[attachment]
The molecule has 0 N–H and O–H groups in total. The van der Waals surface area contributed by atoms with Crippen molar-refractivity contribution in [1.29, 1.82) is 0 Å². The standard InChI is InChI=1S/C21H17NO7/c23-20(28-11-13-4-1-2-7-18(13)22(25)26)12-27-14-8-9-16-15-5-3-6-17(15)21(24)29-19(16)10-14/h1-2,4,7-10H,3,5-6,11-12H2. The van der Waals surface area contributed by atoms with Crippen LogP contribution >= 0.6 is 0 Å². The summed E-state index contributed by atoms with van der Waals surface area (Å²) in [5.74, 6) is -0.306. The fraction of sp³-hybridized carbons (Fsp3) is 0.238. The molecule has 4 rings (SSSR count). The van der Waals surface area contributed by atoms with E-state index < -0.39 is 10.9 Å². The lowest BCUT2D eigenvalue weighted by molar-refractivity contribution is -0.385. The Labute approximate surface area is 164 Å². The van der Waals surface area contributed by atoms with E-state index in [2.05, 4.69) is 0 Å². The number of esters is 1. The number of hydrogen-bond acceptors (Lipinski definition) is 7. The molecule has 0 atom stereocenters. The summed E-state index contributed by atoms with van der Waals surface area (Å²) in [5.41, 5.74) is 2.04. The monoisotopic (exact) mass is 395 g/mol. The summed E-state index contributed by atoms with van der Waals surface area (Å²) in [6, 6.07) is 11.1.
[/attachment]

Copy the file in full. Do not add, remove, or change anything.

The molecule has 0 N–H and O–H groups in total. The van der Waals surface area contributed by atoms with Crippen molar-refractivity contribution in [1.29, 1.82) is 0 Å². The standard InChI is InChI=1S/C21H17NO7/c23-20(28-11-13-4-1-2-7-18(13)22(25)26)12-27-14-8-9-16-15-5-3-6-17(15)21(24)29-19(16)10-14/h1-2,4,7-10H,3,5-6,11-12H2. The van der Waals surface area contributed by atoms with Crippen LogP contribution >= 0.6 is 0 Å². The summed E-state index contributed by atoms with van der Waals surface area (Å²) in [5.74, 6) is -0.306. The fraction of sp³-hybridized carbons (Fsp3) is 0.238. The molecule has 4 rings (SSSR count). The van der Waals surface area contributed by atoms with E-state index < -0.39 is 10.9 Å². The lowest BCUT2D eigenvalue weighted by molar-refractivity contribution is -0.385. The Labute approximate surface area is 164 Å². The van der Waals surface area contributed by atoms with E-state index in [2.05, 4.69) is 0 Å². The number of esters is 1. The number of hydrogen-bond acceptors (Lipinski definition) is 7. The molecule has 0 atom stereocenters. The summed E-state index contributed by atoms with van der Waals surface area (Å²) in [5.41, 5.74) is 2.04. The monoisotopic (exact) mass is 395 g/mol. The summed E-state index contributed by atoms with van der Waals surface area (Å²) in [6, 6.07) is 11.1.